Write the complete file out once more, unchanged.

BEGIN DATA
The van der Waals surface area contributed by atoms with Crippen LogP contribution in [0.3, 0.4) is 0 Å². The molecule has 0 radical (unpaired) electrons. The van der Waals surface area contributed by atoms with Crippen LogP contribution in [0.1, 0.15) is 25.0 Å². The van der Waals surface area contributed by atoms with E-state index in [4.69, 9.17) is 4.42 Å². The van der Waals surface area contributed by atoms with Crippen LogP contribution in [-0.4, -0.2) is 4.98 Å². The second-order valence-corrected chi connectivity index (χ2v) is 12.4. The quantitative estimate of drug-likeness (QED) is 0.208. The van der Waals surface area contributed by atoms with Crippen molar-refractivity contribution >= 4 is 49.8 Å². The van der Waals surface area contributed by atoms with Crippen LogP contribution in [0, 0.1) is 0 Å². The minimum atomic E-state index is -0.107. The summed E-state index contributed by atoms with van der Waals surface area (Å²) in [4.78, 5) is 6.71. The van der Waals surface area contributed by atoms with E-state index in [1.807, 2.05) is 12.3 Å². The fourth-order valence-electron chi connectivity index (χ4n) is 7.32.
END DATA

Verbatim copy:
The van der Waals surface area contributed by atoms with Crippen LogP contribution in [0.3, 0.4) is 0 Å². The molecule has 0 radical (unpaired) electrons. The van der Waals surface area contributed by atoms with Crippen LogP contribution in [0.1, 0.15) is 25.0 Å². The van der Waals surface area contributed by atoms with E-state index in [4.69, 9.17) is 4.42 Å². The van der Waals surface area contributed by atoms with Crippen LogP contribution in [-0.4, -0.2) is 4.98 Å². The second-order valence-corrected chi connectivity index (χ2v) is 12.4. The quantitative estimate of drug-likeness (QED) is 0.208. The van der Waals surface area contributed by atoms with Crippen molar-refractivity contribution >= 4 is 49.8 Å². The van der Waals surface area contributed by atoms with Crippen LogP contribution in [0, 0.1) is 0 Å². The minimum atomic E-state index is -0.107. The summed E-state index contributed by atoms with van der Waals surface area (Å²) in [4.78, 5) is 6.71. The van der Waals surface area contributed by atoms with E-state index in [1.807, 2.05) is 12.3 Å². The fourth-order valence-electron chi connectivity index (χ4n) is 7.32.